Saint Augustine’s Confessions was a difficult read for me. I found it to be much less interesting than his City of God, which I could hardly put down after I began reading it. For my part, the most interesting part of Confessions were the praises that Augustine heaped up his mother Monica. For, his sentiments about his mother drew me in to reflecting upon the sacrifices that my mother and grandmother made for me.
Saint Monica (331 – 387), whose Memorial the Catholic Church celebrates on August 27th was born in Roman Africa and was of indigenous African descent; particularly of the Berber people who lived west of the Nile Valley. She was raised a Catholic by her parents and was given in marriage to a pagan named Patricius who was, unfortunately, fond of committing adultery and beating her. Nonetheless, Monica persisted in her faith, bore three children, advised other wives who were victims of domestic violence, and eventually converted her husband to Catholicism, which helped him to subdue his anger and illicit passions.
Of course St. Monica is most famous for the sacrifices and tireless prayers which were offered up for her son Augustine, which paved the way for his re-conversion back to Catholicism. Indeed, Monica was committed to her oldest son’s salvation by offering up prayers and fasting, and by following him wherever he traveled. Yet, this woman’s sainthood is not just tied up in the sacrifices that she made for him.
“This is my commandment: love one another as I love you. No one has greater love than this, to lay down one’s life for one’s friends” (Jn. 15:12-13). The life of St. Monica is not just about how she prayed her son Augustine into Heaven, but even more so about how she loved on everyone in her life in a way that only those who are truly In Christ can love. It is about how she endured through deep personal pain to still desire the best for those who hurt her, both physically and emotionally. It is about how she loved through a life that she would not have chosen for herself. It is about how she loved with a timely love, a love that served an immediate need for an eternal good. It is about how she loved everyone in spite of who they were and where they were at.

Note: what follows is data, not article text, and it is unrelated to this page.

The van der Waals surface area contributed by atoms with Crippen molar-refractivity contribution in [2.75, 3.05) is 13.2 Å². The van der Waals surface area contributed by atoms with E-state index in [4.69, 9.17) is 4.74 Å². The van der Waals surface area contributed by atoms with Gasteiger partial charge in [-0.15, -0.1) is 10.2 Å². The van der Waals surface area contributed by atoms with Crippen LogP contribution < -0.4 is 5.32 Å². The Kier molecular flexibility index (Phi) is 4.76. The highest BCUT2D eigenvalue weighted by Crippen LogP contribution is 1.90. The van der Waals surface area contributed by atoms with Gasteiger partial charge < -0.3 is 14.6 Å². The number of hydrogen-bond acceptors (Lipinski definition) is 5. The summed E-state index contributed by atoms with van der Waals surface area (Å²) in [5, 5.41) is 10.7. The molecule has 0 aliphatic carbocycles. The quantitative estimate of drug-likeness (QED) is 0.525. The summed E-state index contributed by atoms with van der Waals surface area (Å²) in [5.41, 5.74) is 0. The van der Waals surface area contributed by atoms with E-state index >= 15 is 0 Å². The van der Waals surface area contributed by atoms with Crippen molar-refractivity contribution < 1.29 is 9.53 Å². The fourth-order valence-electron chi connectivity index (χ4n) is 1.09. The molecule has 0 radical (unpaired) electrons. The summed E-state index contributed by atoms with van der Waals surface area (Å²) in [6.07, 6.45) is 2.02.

What God has to teach us through the example of St. Monica is that each one of us are intrinsic cooperative components in the life of ‘other’. Meaning that God desires to use us to draw those around us into a deeper commitment and love affair with Him. God will use us to bring about His glory whether we cooperate or not, but that we voluntarily offer ourselves up to be His bodies of love on earth is what He truly desires. St. Monica did that – she offered up her body to the Lord to use as He saw fit, and for this she suffered on earth and was glorified in Heaven.
One of my favorite verses in sacred Scripture comes from 1 Peter 5:10: “The God of all grace who called you to his eternal glory through Christ (Jesus) will himself restore, confirm, strengthen, and establish you after you have suffered a little.” This passage got me through prison – it sustained my hope for better things to come, but now I believe that this passage may have been what got St. Monica through everyday of her life.

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Scripture texts in this blog are taken from the New American Bible with Revised New Testament and Revised Psalms © 1991, 1986, 1970 Confraternity of Christian Doctrine, Washington, D.C. and are used by permission of the copyright owner. All Rights Reserved. No part of the New American Bible may be reproduced in any form without permission in writing from the copyright owner.